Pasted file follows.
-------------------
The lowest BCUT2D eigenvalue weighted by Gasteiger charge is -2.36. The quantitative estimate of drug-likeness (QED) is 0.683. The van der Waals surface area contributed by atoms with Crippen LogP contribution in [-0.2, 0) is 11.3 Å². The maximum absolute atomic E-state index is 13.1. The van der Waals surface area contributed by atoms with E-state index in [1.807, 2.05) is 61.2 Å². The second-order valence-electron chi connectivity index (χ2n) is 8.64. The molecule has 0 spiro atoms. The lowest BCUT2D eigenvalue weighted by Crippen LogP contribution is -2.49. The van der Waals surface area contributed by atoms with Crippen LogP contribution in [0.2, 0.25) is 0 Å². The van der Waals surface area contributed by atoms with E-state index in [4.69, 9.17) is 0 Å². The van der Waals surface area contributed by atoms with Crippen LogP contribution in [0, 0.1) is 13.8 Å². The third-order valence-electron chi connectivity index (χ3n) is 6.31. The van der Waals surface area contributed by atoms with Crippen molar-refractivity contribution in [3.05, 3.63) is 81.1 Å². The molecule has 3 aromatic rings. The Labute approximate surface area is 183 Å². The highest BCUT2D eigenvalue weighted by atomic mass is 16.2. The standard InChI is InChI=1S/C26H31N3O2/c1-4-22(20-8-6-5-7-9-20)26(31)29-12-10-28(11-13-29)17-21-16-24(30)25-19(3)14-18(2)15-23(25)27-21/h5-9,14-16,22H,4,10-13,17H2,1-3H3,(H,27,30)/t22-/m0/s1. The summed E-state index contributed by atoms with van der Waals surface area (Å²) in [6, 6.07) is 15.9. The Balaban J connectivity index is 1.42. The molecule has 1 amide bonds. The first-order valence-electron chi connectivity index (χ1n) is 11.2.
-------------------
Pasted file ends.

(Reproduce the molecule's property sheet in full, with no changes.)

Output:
The lowest BCUT2D eigenvalue weighted by Gasteiger charge is -2.36. The quantitative estimate of drug-likeness (QED) is 0.683. The van der Waals surface area contributed by atoms with Crippen LogP contribution in [-0.2, 0) is 11.3 Å². The maximum absolute atomic E-state index is 13.1. The van der Waals surface area contributed by atoms with E-state index in [1.807, 2.05) is 61.2 Å². The second-order valence-electron chi connectivity index (χ2n) is 8.64. The molecule has 0 spiro atoms. The lowest BCUT2D eigenvalue weighted by Crippen LogP contribution is -2.49. The van der Waals surface area contributed by atoms with Crippen LogP contribution in [0.2, 0.25) is 0 Å². The van der Waals surface area contributed by atoms with E-state index in [4.69, 9.17) is 0 Å². The van der Waals surface area contributed by atoms with Crippen LogP contribution in [0, 0.1) is 13.8 Å². The third-order valence-electron chi connectivity index (χ3n) is 6.31. The van der Waals surface area contributed by atoms with Crippen molar-refractivity contribution in [3.05, 3.63) is 81.1 Å². The molecule has 3 aromatic rings. The Labute approximate surface area is 183 Å². The highest BCUT2D eigenvalue weighted by atomic mass is 16.2. The standard InChI is InChI=1S/C26H31N3O2/c1-4-22(20-8-6-5-7-9-20)26(31)29-12-10-28(11-13-29)17-21-16-24(30)25-19(3)14-18(2)15-23(25)27-21/h5-9,14-16,22H,4,10-13,17H2,1-3H3,(H,27,30)/t22-/m0/s1. The summed E-state index contributed by atoms with van der Waals surface area (Å²) in [6, 6.07) is 15.9. The Balaban J connectivity index is 1.42. The molecule has 1 amide bonds. The first-order valence-electron chi connectivity index (χ1n) is 11.2.